Malware classifiers are subject to training-time exploitation due to the need
to regularly retrain using samples collected from the wild. Recent work has
demonstrated the feasibility of backdoor attacks against malware classifiers,
and yet the stealthiness of such attacks is not well understood. In this paper,
we investigate this phenomenon under the clean-label setting (i.e., attackers
do not have complete control over the training or labeling process).
Empirically, we show that existing backdoor attacks in malware classifiers are
still detectable by recent defenses such as MNTD. To improve stealthiness, we
propose a new attack, Jigsaw Puzzle (JP), based on the key observation that
malware authors have little to no incentive to protect any other authors’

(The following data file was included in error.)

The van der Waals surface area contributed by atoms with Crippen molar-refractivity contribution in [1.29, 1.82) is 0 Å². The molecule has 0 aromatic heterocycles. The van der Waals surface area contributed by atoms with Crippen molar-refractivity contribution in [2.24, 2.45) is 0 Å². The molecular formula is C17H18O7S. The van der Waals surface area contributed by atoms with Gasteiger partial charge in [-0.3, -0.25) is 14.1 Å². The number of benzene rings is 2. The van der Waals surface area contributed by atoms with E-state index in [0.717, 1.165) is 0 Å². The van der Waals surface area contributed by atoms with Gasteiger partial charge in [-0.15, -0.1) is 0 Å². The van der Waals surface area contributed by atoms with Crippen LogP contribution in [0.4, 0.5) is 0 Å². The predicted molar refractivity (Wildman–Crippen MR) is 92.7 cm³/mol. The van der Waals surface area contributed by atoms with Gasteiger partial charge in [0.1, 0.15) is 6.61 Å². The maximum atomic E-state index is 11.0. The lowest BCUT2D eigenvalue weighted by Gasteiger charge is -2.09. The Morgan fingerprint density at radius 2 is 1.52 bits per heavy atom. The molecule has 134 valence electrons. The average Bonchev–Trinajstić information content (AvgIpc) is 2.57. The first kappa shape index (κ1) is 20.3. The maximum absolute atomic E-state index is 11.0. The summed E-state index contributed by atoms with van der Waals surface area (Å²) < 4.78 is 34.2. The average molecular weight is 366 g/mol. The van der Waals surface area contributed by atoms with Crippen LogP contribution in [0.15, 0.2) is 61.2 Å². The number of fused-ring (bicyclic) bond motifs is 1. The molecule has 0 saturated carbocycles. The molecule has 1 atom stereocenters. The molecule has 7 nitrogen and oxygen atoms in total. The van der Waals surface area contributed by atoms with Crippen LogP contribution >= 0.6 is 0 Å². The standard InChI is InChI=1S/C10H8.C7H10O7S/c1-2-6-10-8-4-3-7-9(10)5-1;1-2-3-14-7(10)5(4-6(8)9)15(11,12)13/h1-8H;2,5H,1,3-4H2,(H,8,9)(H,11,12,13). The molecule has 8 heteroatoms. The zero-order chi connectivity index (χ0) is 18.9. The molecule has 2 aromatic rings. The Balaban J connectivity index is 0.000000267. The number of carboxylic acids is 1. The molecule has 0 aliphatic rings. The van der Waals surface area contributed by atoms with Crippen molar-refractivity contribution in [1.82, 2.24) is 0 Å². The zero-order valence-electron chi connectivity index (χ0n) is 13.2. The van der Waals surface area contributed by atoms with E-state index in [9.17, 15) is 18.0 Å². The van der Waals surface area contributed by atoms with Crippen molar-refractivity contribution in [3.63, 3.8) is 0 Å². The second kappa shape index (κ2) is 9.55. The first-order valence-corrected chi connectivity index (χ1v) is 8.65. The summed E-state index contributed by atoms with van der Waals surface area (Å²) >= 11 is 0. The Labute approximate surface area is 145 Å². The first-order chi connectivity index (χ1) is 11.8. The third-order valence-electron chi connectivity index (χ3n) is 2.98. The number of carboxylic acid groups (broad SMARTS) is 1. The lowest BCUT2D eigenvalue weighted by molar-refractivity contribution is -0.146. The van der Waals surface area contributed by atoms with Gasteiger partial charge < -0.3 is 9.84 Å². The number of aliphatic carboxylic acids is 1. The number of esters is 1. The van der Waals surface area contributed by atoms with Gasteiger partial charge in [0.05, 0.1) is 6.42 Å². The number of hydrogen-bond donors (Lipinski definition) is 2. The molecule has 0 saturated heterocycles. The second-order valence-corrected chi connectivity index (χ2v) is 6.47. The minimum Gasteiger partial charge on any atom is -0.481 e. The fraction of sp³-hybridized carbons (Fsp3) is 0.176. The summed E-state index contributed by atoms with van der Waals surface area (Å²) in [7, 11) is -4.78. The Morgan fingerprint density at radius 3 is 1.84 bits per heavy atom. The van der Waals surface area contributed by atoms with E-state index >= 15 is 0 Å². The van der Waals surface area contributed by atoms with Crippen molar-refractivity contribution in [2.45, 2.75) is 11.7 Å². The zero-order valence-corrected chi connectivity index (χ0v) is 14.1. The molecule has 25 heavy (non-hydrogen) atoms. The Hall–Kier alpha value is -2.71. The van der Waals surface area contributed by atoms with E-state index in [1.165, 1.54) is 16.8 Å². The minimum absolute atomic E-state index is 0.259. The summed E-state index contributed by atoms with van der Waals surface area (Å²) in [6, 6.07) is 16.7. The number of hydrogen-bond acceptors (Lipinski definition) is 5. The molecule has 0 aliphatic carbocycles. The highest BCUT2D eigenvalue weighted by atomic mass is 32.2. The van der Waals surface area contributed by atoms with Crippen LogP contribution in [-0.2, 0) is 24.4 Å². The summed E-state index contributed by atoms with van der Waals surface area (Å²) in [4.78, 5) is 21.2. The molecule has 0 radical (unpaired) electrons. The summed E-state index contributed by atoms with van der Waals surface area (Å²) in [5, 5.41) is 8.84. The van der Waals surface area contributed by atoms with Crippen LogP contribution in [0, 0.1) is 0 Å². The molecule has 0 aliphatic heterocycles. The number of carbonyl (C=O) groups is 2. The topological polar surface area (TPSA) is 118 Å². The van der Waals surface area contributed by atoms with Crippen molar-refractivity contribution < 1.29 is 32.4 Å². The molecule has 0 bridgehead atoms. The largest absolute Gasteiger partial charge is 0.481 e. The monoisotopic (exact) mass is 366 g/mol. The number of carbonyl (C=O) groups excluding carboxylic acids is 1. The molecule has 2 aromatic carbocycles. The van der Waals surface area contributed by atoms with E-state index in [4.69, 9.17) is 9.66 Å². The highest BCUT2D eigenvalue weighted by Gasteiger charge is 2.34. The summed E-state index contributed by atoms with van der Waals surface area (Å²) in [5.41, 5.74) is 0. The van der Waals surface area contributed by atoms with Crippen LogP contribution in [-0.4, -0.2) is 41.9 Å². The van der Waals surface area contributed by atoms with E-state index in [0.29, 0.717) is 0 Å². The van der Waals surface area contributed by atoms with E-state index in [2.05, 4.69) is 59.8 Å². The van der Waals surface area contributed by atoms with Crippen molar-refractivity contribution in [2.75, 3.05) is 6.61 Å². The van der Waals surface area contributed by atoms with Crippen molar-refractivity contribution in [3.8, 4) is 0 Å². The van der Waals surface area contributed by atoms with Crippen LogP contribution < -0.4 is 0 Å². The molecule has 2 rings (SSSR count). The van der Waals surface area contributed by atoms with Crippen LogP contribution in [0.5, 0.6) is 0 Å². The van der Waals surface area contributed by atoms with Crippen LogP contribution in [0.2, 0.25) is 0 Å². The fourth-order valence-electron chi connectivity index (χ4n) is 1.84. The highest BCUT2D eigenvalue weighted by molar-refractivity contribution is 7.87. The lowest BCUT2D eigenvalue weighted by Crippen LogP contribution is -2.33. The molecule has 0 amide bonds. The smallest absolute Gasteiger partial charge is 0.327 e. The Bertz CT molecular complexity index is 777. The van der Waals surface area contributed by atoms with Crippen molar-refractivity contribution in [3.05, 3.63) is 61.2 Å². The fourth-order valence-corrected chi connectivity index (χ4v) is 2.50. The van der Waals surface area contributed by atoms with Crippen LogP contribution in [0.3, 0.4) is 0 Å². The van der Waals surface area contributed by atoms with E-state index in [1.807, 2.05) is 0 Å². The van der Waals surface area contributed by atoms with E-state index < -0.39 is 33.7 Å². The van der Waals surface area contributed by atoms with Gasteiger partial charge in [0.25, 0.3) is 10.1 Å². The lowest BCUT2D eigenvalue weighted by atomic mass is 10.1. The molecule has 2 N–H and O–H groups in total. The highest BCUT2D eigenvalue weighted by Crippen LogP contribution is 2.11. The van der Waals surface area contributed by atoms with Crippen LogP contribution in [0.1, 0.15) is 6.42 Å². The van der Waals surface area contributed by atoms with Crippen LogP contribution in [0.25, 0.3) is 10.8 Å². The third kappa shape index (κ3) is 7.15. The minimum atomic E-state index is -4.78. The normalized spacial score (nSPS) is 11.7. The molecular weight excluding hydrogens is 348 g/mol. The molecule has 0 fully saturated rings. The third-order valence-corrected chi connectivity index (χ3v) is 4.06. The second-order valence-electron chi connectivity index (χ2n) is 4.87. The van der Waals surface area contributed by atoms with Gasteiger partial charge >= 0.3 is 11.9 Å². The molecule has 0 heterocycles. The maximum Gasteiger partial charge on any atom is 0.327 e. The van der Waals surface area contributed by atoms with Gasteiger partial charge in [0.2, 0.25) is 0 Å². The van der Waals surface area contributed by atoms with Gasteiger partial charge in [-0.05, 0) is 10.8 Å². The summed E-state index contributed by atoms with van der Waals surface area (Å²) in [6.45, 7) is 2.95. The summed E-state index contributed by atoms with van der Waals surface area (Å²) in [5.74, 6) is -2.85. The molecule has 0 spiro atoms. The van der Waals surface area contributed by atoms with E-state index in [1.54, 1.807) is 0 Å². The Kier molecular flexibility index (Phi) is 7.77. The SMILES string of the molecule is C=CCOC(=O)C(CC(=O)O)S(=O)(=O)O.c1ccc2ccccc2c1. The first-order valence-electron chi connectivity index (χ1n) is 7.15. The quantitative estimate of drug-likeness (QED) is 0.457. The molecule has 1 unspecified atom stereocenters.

malware but their own. As such, Jigsaw Puzzle learns a trigger to complement
the latent patterns of the malware author’s samples, and activates the backdoor
only when the trigger and the latent pattern are pieced together in a sample.
We further focus on realizable triggers in the problem space (e.g., software
code) using bytecode gadgets broadly harvested from benign software. Our
evaluation confirms that Jigsaw Puzzle is effective as a backdoor, remains
stealthy against state-of-the-art defenses, and is a threat in realistic
settings that depart from reasoning about feature-space only attacks. We
conclude by exploring promising approaches to improve backdoor defenses.

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Author Of this post: <a href="">Limin Yang</a>, <a href="">Zhi Chen</a>, <a href="">Jacopo Cortellazzi</a>, <a href="">Feargus Pendlebury</a>, <a href="">Kevin Tu</a>, <a href="">Fabio Pierazzi</a>, <a href="">Lorenzo Cavallaro</a>, <a href="">Gang Wang</a>

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